The actress was desperate to work with the Danish director, although she worried she didn't fully understand his complex script, about a couple coping with the loss of their only child.
Gainsbourg's fears intensified after von Trier took her aside onset and confessed he was struggling with debilitating anxiety he sometimes felt unable to control.
She recalls, "I hadn't met him before so I didn't know what kind of man he was, but he did explain in a very simple way that he had had a depression, that he was under heavy medication, and just trying to deal with his panic attacks that he had all the time.
"That was scary because he came up after the first week, to me and to Willem (Dafoe, co-star), and explained that he didn't know if he could finish the film, that he didn't know how to cope with his attacks, that I would have to excuse him if he ran away, and I was terrified at the thought that he would leave me - leave me on my own to make the film.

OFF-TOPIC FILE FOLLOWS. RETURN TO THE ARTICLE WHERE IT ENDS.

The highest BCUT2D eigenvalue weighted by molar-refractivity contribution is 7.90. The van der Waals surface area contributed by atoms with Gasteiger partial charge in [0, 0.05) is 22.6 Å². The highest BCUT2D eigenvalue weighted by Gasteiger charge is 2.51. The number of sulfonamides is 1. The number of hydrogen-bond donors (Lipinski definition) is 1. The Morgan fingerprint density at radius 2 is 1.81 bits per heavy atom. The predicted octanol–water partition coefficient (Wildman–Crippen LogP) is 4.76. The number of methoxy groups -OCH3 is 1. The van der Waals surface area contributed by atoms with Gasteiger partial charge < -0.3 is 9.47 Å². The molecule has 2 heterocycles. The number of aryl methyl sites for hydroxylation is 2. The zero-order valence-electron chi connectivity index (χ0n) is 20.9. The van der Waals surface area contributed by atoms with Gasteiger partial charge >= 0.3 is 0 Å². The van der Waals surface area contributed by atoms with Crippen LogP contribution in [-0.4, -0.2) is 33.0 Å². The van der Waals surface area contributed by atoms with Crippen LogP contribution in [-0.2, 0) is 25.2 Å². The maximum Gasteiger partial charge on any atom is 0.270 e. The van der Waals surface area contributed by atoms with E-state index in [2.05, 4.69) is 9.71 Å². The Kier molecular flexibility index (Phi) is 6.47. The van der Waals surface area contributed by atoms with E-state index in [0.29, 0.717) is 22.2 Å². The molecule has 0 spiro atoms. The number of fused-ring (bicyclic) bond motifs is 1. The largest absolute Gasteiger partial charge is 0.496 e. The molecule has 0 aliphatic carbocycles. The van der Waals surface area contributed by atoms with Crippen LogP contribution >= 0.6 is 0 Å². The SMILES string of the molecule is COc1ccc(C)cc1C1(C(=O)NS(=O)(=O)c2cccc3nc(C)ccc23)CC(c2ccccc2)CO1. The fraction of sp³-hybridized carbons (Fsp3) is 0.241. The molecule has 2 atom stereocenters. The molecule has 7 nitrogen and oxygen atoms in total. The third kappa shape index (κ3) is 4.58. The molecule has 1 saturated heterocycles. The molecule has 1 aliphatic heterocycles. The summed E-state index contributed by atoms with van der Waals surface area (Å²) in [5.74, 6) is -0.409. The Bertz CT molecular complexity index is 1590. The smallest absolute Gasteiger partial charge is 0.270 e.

And while critics booed von Trier's violent and graphic movie at the Cannes Film Festival in France in May (09), Gainsbourg was still lauded for her performance, taking home the best actress prize at the prestigious event.